GS-3, Internal security, Uncategorized

China instigated Naga outfit: Centre

The Hindu

News:

  • For the first time, the Centre has admitted officially that the National Socialist Council of Nagaland (Khaplang), named after its Myanmar-based leader S.S. Khaplang, intensified violence in the Northeast in 2015 at the behest of the Chinese.
  • The admission was made in depositions by the Centre and other States before a tribunal set up early this year to adjudicate the ban on the insurgent outfit under the Unlawful Activities (Prevention) Act (UAPA).
  • The full order of the tribunal, which upheld the decision to ban the outfit for five years, has neither been posted online nor publicised.
  • The order reveals that Nagaland was the only State which was not in favour of declaring the NSCN-K an unlawful association and sought a “peaceful political solution”. Arunachal Pradesh and Manipur supported the ban.
  • It was in September 2015, the Centre moved to ban the NSCN-K following which the tribunal under the UAPA, led by Delhi High Court judge Najmi Waziri, was set up.
  • On February 12, when the tribunal was hearing the case in Gangtok, Sikkim, the Ministry of Home Affairs made a written submission that the NSCN-K “obtained assistance from anti-India forces in other countries to procure arms…in its struggle for the creation of a separate State,” the only direct reference to foreign help to the outfit.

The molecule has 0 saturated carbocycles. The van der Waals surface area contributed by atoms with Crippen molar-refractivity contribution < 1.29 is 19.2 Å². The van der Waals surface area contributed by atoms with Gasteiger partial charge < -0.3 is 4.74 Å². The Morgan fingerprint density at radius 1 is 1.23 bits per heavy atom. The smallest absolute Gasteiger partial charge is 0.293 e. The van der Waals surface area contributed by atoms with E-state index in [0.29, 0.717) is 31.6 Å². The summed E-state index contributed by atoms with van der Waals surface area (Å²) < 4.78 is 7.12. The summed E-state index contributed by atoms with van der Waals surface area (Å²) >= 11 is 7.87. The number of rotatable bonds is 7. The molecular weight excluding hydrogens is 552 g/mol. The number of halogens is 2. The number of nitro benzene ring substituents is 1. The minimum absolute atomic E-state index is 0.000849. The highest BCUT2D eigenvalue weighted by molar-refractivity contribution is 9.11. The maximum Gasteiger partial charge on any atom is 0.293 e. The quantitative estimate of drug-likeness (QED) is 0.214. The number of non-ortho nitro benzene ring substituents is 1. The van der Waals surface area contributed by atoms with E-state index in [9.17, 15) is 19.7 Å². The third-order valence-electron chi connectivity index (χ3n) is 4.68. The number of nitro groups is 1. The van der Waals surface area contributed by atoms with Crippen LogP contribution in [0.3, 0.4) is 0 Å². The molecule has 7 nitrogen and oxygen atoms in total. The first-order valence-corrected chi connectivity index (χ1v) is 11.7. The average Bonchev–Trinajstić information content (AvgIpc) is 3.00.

Given to violence

  • According to the Central government, the NSCN-K is professed to violent activities.
  • According to the government’s intelligence report of April 2015, 130 cadres of NSCN-K were camping across the Myanmar border with the intention to assault Assam Rifles personnel and attacking their outposts at Longwa village in Mon district, while another armed group of 30-40 cadres was found to be proceeding towards Chenmoho in Mon district from its general headquarters at Throillo in Myanmar.
  • It is the government’s view that the NSCN-K has been aiding and sheltering other unlawful groups such as ULFA, NDFB and CorCom, particularly at their bases in Myanmar.

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